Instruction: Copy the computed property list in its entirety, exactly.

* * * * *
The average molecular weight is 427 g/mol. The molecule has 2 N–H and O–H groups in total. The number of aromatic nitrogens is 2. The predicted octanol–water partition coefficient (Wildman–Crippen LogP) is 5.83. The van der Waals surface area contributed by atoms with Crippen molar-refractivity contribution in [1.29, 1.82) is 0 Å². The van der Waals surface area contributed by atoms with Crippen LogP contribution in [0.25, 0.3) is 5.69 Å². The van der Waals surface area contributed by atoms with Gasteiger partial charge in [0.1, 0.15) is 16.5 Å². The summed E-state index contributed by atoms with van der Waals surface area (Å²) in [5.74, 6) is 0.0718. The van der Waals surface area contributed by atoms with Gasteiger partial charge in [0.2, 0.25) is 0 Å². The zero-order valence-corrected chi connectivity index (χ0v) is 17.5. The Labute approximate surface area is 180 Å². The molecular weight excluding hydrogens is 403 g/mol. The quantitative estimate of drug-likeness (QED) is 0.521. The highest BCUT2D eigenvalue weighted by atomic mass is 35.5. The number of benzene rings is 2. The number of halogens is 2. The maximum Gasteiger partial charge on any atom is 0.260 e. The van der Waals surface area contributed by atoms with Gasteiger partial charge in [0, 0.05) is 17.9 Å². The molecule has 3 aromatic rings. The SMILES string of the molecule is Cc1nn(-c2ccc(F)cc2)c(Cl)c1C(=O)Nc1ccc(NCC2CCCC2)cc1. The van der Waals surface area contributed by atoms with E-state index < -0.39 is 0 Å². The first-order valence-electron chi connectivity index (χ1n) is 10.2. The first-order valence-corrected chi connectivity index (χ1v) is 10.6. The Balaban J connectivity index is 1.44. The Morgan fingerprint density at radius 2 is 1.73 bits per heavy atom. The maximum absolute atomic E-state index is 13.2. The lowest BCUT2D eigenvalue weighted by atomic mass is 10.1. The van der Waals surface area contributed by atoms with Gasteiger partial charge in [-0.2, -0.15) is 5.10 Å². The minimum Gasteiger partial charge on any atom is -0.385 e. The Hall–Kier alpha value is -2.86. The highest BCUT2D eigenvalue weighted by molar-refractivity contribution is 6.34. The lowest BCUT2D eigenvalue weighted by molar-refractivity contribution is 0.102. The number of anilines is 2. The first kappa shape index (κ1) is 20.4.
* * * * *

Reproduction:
The average molecular weight is 427 g/mol. The molecule has 2 N–H and O–H groups in total. The number of aromatic nitrogens is 2. The predicted octanol–water partition coefficient (Wildman–Crippen LogP) is 5.83. The van der Waals surface area contributed by atoms with Crippen molar-refractivity contribution in [1.29, 1.82) is 0 Å². The van der Waals surface area contributed by atoms with Crippen LogP contribution in [0.25, 0.3) is 5.69 Å². The van der Waals surface area contributed by atoms with Gasteiger partial charge in [0.1, 0.15) is 16.5 Å². The summed E-state index contributed by atoms with van der Waals surface area (Å²) in [5.74, 6) is 0.0718. The van der Waals surface area contributed by atoms with Gasteiger partial charge in [0.2, 0.25) is 0 Å². The zero-order valence-corrected chi connectivity index (χ0v) is 17.5. The Labute approximate surface area is 180 Å². The molecular weight excluding hydrogens is 403 g/mol. The quantitative estimate of drug-likeness (QED) is 0.521. The highest BCUT2D eigenvalue weighted by atomic mass is 35.5. The number of benzene rings is 2. The number of halogens is 2. The maximum Gasteiger partial charge on any atom is 0.260 e. The van der Waals surface area contributed by atoms with Gasteiger partial charge in [0, 0.05) is 17.9 Å². The molecule has 3 aromatic rings. The SMILES string of the molecule is Cc1nn(-c2ccc(F)cc2)c(Cl)c1C(=O)Nc1ccc(NCC2CCCC2)cc1. The van der Waals surface area contributed by atoms with E-state index < -0.39 is 0 Å². The first-order valence-electron chi connectivity index (χ1n) is 10.2. The first-order valence-corrected chi connectivity index (χ1v) is 10.6. The Balaban J connectivity index is 1.44. The Morgan fingerprint density at radius 2 is 1.73 bits per heavy atom. The maximum absolute atomic E-state index is 13.2. The lowest BCUT2D eigenvalue weighted by atomic mass is 10.1. The van der Waals surface area contributed by atoms with Gasteiger partial charge in [-0.2, -0.15) is 5.10 Å². The minimum Gasteiger partial charge on any atom is -0.385 e. The Hall–Kier alpha value is -2.86. The highest BCUT2D eigenvalue weighted by molar-refractivity contribution is 6.34. The lowest BCUT2D eigenvalue weighted by molar-refractivity contribution is 0.102. The number of anilines is 2. The first kappa shape index (κ1) is 20.4.